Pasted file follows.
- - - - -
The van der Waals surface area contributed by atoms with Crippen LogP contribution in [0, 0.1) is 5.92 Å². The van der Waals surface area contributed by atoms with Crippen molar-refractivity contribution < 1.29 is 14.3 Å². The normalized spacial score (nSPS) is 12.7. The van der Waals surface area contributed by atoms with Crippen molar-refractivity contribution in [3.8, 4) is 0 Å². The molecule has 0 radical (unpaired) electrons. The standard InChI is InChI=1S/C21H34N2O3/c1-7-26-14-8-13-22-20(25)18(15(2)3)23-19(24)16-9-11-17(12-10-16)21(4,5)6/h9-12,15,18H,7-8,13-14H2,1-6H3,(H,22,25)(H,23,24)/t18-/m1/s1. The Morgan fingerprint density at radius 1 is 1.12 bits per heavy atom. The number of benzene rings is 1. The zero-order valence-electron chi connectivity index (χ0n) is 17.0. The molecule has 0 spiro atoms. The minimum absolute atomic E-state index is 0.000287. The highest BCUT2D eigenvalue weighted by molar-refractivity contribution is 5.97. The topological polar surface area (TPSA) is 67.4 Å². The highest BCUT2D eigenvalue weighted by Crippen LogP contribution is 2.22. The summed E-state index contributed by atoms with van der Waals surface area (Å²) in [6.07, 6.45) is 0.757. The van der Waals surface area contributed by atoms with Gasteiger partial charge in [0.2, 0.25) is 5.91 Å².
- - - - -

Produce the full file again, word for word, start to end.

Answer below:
The van der Waals surface area contributed by atoms with Crippen LogP contribution in [0, 0.1) is 5.92 Å². The van der Waals surface area contributed by atoms with Crippen molar-refractivity contribution < 1.29 is 14.3 Å². The normalized spacial score (nSPS) is 12.7. The van der Waals surface area contributed by atoms with Crippen molar-refractivity contribution in [3.8, 4) is 0 Å². The molecule has 0 radical (unpaired) electrons. The standard InChI is InChI=1S/C21H34N2O3/c1-7-26-14-8-13-22-20(25)18(15(2)3)23-19(24)16-9-11-17(12-10-16)21(4,5)6/h9-12,15,18H,7-8,13-14H2,1-6H3,(H,22,25)(H,23,24)/t18-/m1/s1. The Morgan fingerprint density at radius 1 is 1.12 bits per heavy atom. The number of benzene rings is 1. The zero-order valence-electron chi connectivity index (χ0n) is 17.0. The molecule has 0 spiro atoms. The minimum absolute atomic E-state index is 0.000287. The highest BCUT2D eigenvalue weighted by molar-refractivity contribution is 5.97. The topological polar surface area (TPSA) is 67.4 Å². The highest BCUT2D eigenvalue weighted by Crippen LogP contribution is 2.22. The summed E-state index contributed by atoms with van der Waals surface area (Å²) in [6.07, 6.45) is 0.757. The van der Waals surface area contributed by atoms with Gasteiger partial charge in [0.2, 0.25) is 5.91 Å².